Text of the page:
It was first introduced in Motorola to reduce defects and cycle time. Sigma tools include the DMAIC and DMADV approaches.
Its phases include;
Its construct has an approach of measuring and analyzing processes to define modalities and sources of a defect to be used for seeking improvement.
The phases of DMADV include:
If your existing processes do not meet the required quality standards even after improvement, you should conduct a DMADV. This method uses cause and effect analysis (fishbone diagram), to visually display the causes of defects.
6.- Lean Thinking
Originating from the Toyota Company, lean thinking is a business improvement methodology that aims to reduce waste from processes. Some of the issues that lean methodology seeks to address include:
- imbalanced production quantities
- transport inefficiencies
- production bottlenecks
- inventory errors
- product defects
In its most basic form lean manufacturing seeks to maximize all processes that add value and get rid of every step that doesn’t. It’s a practice of extreme corporate weight-loss that’s had far-reaching consequences for virtually every modern industry — not just manufacturing.
7.- Kaizen Methodology
Kaizen is a Japanese term meaning continuous improvement, which explains its basis of gradual, continuous and incremental improvement.
It focuses on making small continuous improvements in order for them to have a large scale impact. In Kaizen, employee-manager relationships are cherished and employees are highly encouraged to share feedback and suggest ideas.
8.- Total Quality Management (TQM)
This is a business improvement methodology that is best for an environment that’s constantly changing. TQM is a system of practices, training techniques and tools that keep adapting to customer demands.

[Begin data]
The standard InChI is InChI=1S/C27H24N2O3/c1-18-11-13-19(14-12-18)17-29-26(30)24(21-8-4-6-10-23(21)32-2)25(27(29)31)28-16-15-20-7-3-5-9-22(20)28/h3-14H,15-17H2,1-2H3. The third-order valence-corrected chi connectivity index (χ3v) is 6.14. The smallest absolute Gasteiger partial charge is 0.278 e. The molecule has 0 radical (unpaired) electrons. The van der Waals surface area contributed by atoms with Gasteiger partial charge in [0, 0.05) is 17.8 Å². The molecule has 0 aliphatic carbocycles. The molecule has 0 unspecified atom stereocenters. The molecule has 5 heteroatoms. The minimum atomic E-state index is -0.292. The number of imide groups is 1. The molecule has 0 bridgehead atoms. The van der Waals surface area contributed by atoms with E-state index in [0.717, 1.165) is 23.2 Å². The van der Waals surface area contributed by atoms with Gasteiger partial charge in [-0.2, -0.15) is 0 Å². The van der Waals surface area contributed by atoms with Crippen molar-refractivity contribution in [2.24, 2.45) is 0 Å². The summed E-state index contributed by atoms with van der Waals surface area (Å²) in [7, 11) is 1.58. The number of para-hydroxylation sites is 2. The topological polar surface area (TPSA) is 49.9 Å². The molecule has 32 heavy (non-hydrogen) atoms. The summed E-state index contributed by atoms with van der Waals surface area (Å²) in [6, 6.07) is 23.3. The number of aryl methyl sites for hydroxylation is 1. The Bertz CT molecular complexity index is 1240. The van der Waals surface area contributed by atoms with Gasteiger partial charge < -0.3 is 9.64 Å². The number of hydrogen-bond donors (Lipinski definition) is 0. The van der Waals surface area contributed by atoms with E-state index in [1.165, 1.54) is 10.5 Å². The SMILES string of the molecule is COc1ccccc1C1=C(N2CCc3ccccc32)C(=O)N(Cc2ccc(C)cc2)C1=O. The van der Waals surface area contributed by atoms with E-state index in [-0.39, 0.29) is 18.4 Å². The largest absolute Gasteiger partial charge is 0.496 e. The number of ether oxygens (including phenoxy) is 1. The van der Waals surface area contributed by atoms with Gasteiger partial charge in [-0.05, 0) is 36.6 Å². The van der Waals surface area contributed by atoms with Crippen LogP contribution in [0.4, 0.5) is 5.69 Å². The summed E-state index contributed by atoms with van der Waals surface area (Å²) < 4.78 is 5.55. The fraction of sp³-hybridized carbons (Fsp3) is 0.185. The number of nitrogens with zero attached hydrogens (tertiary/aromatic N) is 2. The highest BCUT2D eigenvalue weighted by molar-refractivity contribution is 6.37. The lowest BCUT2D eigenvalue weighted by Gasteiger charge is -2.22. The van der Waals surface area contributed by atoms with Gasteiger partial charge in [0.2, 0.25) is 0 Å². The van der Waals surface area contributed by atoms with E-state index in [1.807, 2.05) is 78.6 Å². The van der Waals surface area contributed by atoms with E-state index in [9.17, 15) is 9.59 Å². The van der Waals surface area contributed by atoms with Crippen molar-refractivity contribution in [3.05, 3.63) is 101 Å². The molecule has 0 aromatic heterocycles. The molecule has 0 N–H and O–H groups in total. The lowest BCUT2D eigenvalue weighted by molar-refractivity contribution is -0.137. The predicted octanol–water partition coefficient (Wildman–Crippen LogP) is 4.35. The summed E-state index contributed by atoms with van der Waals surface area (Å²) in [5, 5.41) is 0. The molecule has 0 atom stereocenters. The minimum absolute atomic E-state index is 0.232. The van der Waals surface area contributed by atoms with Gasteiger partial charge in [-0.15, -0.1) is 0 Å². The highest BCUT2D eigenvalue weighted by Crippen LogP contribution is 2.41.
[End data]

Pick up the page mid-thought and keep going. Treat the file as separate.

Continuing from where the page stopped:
This technique encourages teamwork, obligation-based continuous improvement, and improvement ownership driven by the need to keep up with customer needs.
Twitter and other social media platforms have changed the landscape of how companies are responding to customer needs, and often demands. Not only can customers more readily give feedback about your product or service, but now they can broadcast it to a wider net of potential and existing customers.
Many companies are consciously (or unconsciously) addressing these changes using TQM – having mechanisms in place for quickly and efficiently responding to these customers needs, as they arise, in order to protect brand equity and reputation..
Digital Twin and Simulation on Business Process Improvement
But what happens when implementing any of these BPI strategies becomes a bottleneck in-and-of-itself – where testing, making changes, solving for the unknown variables and implementing new strategies is becoming a burden on your business and personnel?
This is where building out a digital twin and simulation can prove to be your saving grace
A digital twin is a virtual model of an existing process, product or service. By replicating this in a virtual setting companies can better understand and predict the performance of the business, and even find new revenue streams.
Essentially, it is a virtual recreation of your business.
To understand its value, consider its ability with simulation procedures where you can predict correct timings of process outcomes.
You could also picture it as real-time visualization of how your business processes are running. This supports analysts in mastering process flow patterns with the information used to improve flawed processes which give business process management clear visibility of when, where, how and by who a process was undertaken.
Digital Twin’s cloud-based platform means the ability to monitor your business processes anywhere, in an end-to-end structure, as long as you can access a web browser. This applies even to back-end systems where multiple processes are running. Its timeline analysis technology brings faster reliability, data-driven decisions, real-time feedback, precise prediction, and low-cost simulation, which is all you need for effective business process management.[/vc_column_text][/vc_column][/vc_row]